• Creating Safer Libraries – Libraries Connected. “We want libraries to be safe, supportive environments for everyone. To underpin this libraries
    need clear, enforceable policies and consistent, informed support from their local authority and
    the police. That firm back-stop needs to be balanced with training for staff that gives them the
    confidence to address disruptive behaviour and, where possible, the ability to engage with and
    turn potentially challenging behaviour into something more constructive.”
  • Dagger in the Library – CWA. “This year, we want UK and Irish libraries – and their users – to propose names of crime writers to be listed for the award, before we get to the voting stage.”

“We need your input! This year the Crime Writers’ Association is running the prestigious Dagger in the Library award a little differently. While in January we’ll get to the stage where we want you to nominate crime writers from a list (three votes per library, as per usual, via our website and to be made by 29 February 2024), first of all we want your help in compiling that list of crime writers. So, please would you email us names of crime writers who you think should be on the list to vote for Dagger in the Library this year? You’re very welcome – encouraged in fact! – to consult your borrowers!”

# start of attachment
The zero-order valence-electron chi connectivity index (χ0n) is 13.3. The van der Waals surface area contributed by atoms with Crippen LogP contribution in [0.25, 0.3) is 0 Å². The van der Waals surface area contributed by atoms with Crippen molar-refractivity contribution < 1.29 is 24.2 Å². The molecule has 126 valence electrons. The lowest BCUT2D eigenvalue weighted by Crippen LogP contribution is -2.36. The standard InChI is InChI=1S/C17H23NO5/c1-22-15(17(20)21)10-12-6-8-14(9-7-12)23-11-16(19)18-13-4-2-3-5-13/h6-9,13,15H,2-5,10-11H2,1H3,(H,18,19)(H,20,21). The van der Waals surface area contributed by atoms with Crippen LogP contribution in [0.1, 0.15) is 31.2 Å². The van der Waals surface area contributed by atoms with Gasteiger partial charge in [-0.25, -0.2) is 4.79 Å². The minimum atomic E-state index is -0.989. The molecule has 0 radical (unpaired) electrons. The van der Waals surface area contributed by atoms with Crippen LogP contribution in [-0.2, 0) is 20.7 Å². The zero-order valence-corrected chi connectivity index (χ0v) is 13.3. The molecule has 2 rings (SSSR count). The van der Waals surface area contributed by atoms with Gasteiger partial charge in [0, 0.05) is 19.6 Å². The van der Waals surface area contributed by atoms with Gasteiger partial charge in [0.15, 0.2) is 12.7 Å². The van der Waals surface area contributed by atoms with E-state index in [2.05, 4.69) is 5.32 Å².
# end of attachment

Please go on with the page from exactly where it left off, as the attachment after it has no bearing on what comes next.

• Open Access Libraries – Libraries Connected. “Many services in England, Wales and Northern Ireland offer a mixed model of service delivery including a variety of ways in which access to library services, eg extending access through partnerships, volunteers, and the use of technology. This guidance notice focuses on some of the key considerations for library services exploring the use of technology to extend access for residents and communities to their local library.”